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ANN ARBOR—A new study that considered multiple aspects including sexual identity and disabilities confirms a long-held belief: White, heterosexual men without disabilities are privileged in STEM careers.
The University of Michigan study of 25,300 professionals in science, technology, engineering and math shows that this segment experiences better treatment and rewards than members of 31 other categories by gender, race, LGBTQ+ status and disability status.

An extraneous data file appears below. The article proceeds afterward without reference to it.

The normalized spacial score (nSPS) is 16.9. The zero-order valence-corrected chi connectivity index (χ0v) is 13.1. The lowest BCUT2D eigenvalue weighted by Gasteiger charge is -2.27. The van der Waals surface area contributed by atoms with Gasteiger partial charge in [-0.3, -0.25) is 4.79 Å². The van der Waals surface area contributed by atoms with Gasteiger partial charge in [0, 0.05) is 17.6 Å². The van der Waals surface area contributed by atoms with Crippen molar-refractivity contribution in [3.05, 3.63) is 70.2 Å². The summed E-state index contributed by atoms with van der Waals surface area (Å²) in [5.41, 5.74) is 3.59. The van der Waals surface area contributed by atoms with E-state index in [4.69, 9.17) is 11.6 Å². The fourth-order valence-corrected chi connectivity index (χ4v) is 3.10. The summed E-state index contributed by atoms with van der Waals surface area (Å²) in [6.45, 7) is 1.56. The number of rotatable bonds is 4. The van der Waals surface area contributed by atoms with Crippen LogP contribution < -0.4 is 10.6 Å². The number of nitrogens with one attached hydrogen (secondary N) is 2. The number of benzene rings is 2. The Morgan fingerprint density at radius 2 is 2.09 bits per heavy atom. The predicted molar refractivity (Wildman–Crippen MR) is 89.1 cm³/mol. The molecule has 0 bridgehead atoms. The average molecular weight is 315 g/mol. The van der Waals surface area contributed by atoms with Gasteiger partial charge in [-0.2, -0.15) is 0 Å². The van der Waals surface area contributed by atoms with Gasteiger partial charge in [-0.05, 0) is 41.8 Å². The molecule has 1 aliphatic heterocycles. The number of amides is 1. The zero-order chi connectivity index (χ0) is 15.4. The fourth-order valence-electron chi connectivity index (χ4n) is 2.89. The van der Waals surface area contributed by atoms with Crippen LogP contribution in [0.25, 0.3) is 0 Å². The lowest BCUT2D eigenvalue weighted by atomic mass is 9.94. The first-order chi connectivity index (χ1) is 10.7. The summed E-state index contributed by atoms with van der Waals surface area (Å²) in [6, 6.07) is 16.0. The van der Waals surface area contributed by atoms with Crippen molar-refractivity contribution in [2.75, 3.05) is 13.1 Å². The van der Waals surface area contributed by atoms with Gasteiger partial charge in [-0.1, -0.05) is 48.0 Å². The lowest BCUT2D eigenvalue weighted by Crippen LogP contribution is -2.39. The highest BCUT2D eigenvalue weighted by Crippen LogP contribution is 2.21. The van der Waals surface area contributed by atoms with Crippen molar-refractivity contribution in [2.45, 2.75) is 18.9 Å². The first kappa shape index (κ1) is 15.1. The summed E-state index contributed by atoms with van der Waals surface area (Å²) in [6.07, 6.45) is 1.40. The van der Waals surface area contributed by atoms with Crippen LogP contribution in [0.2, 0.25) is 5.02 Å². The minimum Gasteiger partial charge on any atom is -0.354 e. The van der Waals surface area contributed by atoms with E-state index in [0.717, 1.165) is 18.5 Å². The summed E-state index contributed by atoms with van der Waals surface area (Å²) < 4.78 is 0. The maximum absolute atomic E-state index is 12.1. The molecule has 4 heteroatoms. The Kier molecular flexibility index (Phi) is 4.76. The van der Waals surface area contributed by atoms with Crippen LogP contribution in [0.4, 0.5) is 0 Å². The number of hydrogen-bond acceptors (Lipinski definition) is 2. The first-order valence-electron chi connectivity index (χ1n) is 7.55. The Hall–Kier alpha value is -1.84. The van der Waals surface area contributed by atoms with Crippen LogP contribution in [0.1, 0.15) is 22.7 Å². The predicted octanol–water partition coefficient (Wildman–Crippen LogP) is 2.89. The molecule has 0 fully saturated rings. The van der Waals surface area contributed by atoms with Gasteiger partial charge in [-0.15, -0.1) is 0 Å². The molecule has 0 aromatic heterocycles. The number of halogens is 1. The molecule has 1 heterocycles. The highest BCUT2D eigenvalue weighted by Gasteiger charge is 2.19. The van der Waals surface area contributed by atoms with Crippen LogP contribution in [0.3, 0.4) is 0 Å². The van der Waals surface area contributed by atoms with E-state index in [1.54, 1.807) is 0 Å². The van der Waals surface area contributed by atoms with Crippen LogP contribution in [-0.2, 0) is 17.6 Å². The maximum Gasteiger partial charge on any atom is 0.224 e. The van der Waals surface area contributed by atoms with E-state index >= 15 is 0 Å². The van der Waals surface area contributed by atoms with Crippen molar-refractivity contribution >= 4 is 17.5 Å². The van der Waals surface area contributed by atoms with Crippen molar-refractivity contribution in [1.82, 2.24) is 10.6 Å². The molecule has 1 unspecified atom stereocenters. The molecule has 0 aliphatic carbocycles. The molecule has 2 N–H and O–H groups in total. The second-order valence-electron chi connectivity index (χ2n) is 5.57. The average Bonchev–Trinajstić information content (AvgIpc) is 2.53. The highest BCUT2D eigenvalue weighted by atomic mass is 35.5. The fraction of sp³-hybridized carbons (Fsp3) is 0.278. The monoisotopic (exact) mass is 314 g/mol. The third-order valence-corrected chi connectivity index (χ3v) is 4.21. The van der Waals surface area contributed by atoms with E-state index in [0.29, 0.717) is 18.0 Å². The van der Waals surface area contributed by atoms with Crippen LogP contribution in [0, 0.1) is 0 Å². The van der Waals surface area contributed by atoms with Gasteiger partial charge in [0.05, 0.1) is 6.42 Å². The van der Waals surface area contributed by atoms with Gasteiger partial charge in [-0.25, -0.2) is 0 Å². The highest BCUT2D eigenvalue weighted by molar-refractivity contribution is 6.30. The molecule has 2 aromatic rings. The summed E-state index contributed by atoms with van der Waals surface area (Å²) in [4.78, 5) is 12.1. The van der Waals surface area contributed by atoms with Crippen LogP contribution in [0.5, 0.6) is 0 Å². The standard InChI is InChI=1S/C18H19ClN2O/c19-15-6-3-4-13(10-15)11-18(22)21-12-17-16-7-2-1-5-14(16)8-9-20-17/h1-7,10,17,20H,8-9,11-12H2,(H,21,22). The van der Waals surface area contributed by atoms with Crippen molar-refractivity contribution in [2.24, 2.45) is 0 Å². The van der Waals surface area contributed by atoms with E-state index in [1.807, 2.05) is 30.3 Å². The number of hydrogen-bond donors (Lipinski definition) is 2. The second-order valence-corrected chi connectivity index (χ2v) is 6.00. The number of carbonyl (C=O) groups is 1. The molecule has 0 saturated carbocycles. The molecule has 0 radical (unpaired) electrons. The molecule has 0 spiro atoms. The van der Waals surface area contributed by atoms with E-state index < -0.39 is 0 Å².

Straight, nondisabled white men experience more social inclusion, professional respect and career opportunities, and have higher salaries and persistence intentions, the research showed. Study author Erin Cech said these advantages act as premiums, meaning they cannot be attributed to things like education level, job commitment, family responsibilities and human capital.
Prior work about the various groups connected to STEM did not have sufficient sample sizes or adequate demographic measures to illustrate this in full, she said.
“Often, the research only focused on a single axis at a time—gender or race or sexual identity,” said Cech, U-M associate professor of sociology.